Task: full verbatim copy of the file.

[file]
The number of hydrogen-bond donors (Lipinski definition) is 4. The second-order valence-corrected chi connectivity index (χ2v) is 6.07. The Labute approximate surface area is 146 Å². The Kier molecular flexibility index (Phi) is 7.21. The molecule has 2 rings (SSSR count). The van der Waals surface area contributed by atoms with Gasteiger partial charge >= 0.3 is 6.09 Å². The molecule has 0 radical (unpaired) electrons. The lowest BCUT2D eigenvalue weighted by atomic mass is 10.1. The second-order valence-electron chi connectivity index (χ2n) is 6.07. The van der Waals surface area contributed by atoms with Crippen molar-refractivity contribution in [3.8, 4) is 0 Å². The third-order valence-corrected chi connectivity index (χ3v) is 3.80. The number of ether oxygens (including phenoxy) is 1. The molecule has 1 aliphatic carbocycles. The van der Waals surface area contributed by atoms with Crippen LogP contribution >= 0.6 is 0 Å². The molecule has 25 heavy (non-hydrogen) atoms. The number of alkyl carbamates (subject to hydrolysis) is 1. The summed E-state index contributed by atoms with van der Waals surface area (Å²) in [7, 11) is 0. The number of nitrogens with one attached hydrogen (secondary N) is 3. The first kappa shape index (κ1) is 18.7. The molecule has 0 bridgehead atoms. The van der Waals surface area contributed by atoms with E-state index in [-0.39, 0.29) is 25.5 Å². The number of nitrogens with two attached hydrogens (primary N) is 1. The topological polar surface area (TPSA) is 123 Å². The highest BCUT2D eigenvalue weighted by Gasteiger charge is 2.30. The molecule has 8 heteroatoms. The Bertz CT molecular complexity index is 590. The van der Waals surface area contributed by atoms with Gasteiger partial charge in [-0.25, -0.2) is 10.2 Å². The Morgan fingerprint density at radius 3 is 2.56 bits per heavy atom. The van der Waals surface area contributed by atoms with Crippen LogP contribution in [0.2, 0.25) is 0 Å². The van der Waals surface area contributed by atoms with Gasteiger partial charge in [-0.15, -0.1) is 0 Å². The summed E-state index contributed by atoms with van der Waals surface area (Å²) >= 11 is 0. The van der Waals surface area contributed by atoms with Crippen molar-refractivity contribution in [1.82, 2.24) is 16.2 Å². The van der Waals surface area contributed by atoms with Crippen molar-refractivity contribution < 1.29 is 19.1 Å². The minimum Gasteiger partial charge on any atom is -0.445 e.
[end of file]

The number of hydrogen-bond donors (Lipinski definition) is 4. The second-order valence-corrected chi connectivity index (χ2v) is 6.07. The Labute approximate surface area is 146 Å². The Kier molecular flexibility index (Phi) is 7.21. The molecule has 2 rings (SSSR count). The van der Waals surface area contributed by atoms with Gasteiger partial charge >= 0.3 is 6.09 Å². The molecule has 0 radical (unpaired) electrons. The lowest BCUT2D eigenvalue weighted by atomic mass is 10.1. The second-order valence-electron chi connectivity index (χ2n) is 6.07. The van der Waals surface area contributed by atoms with Crippen molar-refractivity contribution in [3.8, 4) is 0 Å². The third-order valence-corrected chi connectivity index (χ3v) is 3.80. The number of ether oxygens (including phenoxy) is 1. The molecule has 1 aliphatic carbocycles. The van der Waals surface area contributed by atoms with Crippen LogP contribution >= 0.6 is 0 Å². The molecule has 25 heavy (non-hydrogen) atoms. The number of alkyl carbamates (subject to hydrolysis) is 1. The summed E-state index contributed by atoms with van der Waals surface area (Å²) in [7, 11) is 0. The number of nitrogens with one attached hydrogen (secondary N) is 3. The first kappa shape index (κ1) is 18.7. The molecule has 0 bridgehead atoms. The van der Waals surface area contributed by atoms with E-state index in [-0.39, 0.29) is 25.5 Å². The number of nitrogens with two attached hydrogens (primary N) is 1. The topological polar surface area (TPSA) is 123 Å². The highest BCUT2D eigenvalue weighted by Gasteiger charge is 2.30. The molecule has 8 heteroatoms. The Bertz CT molecular complexity index is 590. The van der Waals surface area contributed by atoms with Gasteiger partial charge in [-0.25, -0.2) is 10.2 Å². The Morgan fingerprint density at radius 3 is 2.56 bits per heavy atom. The van der Waals surface area contributed by atoms with Crippen LogP contribution in [0.2, 0.25) is 0 Å². The van der Waals surface area contributed by atoms with Gasteiger partial charge in [-0.15, -0.1) is 0 Å². The summed E-state index contributed by atoms with van der Waals surface area (Å²) >= 11 is 0. The van der Waals surface area contributed by atoms with Crippen molar-refractivity contribution in [1.82, 2.24) is 16.2 Å². The van der Waals surface area contributed by atoms with Crippen molar-refractivity contribution < 1.29 is 19.1 Å². The minimum Gasteiger partial charge on any atom is -0.445 e.